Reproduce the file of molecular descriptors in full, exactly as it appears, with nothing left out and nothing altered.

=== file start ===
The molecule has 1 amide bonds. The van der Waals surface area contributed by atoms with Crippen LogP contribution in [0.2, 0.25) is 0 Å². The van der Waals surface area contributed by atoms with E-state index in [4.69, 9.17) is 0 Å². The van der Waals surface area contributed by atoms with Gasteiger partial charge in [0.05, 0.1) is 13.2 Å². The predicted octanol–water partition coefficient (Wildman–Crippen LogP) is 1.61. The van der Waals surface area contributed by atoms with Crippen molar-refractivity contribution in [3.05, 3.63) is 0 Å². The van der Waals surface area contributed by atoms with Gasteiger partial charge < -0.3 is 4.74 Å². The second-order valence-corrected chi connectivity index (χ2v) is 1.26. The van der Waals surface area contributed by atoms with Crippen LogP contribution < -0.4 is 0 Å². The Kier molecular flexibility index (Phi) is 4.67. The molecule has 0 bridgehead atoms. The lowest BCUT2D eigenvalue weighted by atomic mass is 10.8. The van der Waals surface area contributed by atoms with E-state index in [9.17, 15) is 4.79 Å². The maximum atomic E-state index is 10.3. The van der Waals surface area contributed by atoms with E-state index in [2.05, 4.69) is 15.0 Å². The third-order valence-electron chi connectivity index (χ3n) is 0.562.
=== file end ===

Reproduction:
The molecule has 1 amide bonds. The van der Waals surface area contributed by atoms with Crippen LogP contribution in [0.2, 0.25) is 0 Å². The van der Waals surface area contributed by atoms with E-state index in [4.69, 9.17) is 0 Å². The van der Waals surface area contributed by atoms with Gasteiger partial charge in [0.05, 0.1) is 13.2 Å². The predicted octanol–water partition coefficient (Wildman–Crippen LogP) is 1.61. The van der Waals surface area contributed by atoms with Crippen molar-refractivity contribution in [3.05, 3.63) is 0 Å². The van der Waals surface area contributed by atoms with Gasteiger partial charge < -0.3 is 4.74 Å². The second-order valence-corrected chi connectivity index (χ2v) is 1.26. The van der Waals surface area contributed by atoms with Crippen LogP contribution < -0.4 is 0 Å². The Kier molecular flexibility index (Phi) is 4.67. The molecule has 0 bridgehead atoms. The lowest BCUT2D eigenvalue weighted by atomic mass is 10.8. The van der Waals surface area contributed by atoms with E-state index in [9.17, 15) is 4.79 Å². The maximum atomic E-state index is 10.3. The van der Waals surface area contributed by atoms with E-state index in [2.05, 4.69) is 15.0 Å². The third-order valence-electron chi connectivity index (χ3n) is 0.562.